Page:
Positive ions or negative ions pass through permeable membrane 116, which separates the two half-cells 108 and 110, as the redox flow cell 100 charges or discharges. Reactant electrolytes are flowed through half-cells 108 and 110, as necessary, in a controlled manner to supply electrical power or be charged through power converter 106. Suitable membrane materials for membrane 106 include, but are not limited to, materials that absorb moisture and expand when placed in an aqueous environment. In some embodiments, membrane 106 may comprise sheets of woven or non-woven plastic with active ion exchange materials such as resins or functionalities embedded either in a heterogeneous (such as co-extrusion) or homogeneous (such as radiation grafting) way. In some embodiments, membrane 106 may be a porous membrane having high voltaic efficiency Ev and high coulombic efficiency and may be designed to limit mass transfer through the membrane to a minimum while still facilitating ionic transfer. In some embodiments, membrane 106 may be made from a polyolefin material or fluorinated polymers and may have a specified thickness and pore diameter. A manufacturer having the capability to manufacture these membranes, and other membranes consistent with embodiments disclosed, is Daramic Microporous Products, L.P., N. Community House Rd., Suite 35, Charlotte, N.C. 28277. In certain embodiments, membrane 106 may be a nonselective microporous plastic separator also manufactured by Daramic Microporous Products L.P. A flow cell formed from such a membrane is disclosed in U.S. Published Patent App. No. 2010/0003586, filed on Jul. 1, 2008, which is incorporated herein by reference.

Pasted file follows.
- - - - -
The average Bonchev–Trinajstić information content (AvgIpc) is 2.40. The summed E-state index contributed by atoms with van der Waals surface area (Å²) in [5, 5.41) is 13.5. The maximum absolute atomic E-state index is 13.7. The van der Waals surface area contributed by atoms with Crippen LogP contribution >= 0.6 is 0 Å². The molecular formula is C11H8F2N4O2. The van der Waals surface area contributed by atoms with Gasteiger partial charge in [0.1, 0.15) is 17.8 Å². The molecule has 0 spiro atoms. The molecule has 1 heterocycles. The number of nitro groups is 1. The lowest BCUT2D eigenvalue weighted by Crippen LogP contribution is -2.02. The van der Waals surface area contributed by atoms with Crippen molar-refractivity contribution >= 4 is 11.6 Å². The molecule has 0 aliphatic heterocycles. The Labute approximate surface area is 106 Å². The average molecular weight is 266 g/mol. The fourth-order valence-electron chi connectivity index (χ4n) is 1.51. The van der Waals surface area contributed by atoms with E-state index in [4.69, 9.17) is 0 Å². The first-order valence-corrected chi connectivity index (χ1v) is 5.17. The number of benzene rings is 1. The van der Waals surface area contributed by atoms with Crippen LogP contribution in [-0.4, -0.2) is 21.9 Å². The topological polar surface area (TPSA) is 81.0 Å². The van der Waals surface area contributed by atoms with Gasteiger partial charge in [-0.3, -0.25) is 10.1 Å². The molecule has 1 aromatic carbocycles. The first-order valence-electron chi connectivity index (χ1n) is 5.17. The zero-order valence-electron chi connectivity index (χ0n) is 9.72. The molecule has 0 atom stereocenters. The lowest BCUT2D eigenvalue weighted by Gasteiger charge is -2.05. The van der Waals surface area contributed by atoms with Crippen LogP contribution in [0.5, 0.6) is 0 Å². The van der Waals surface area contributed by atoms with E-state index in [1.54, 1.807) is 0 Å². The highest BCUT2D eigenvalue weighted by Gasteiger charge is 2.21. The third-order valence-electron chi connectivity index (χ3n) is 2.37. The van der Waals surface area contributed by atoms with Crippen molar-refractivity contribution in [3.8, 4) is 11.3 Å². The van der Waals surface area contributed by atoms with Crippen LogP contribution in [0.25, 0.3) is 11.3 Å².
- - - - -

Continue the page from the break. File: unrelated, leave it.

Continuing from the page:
In general, membrane 116 can be any material that forms a barrier between fluids, for example between electrochemical half-cells 108 and 110 (e.g., an anode compartment and a cathode compartment). Exemplary membranes may be selectively permeable, and may include ion-selective membranes. Exemplary membranes may include one or more layers, wherein each layer exhibits a selective permeability for certain species (e.g., ions), and/or effects the passage of certain species.
 As shown in FIG. 1, the electrolytic reactions for the Vanadium chemistry involve V3++e.sup.-→V2+ in half-cell 110 and VO2+ (V5+)+2H++e.sup.-→VO2+(V4+)+H2O. The open circuit voltage of each cell in stack 126 is then 1.25V, (-0.25 V from half-cell 110 and 1.00V from half-cell 108). As shown in FIG. 1, ions H+ and Cl.sup.- (or sulfate) may traverse membrane 116 during the reaction.
 In some embodiments, multiple redox flow cells may be stacked to form a redox flow cell battery system. Construction of a flow cell stack battery system is described in U.S. patent application Ser. No. 12/577,134, entitled "Common Module Stack Component Design" filed on Oct. 9, 2009, which is incorporated herein by reference.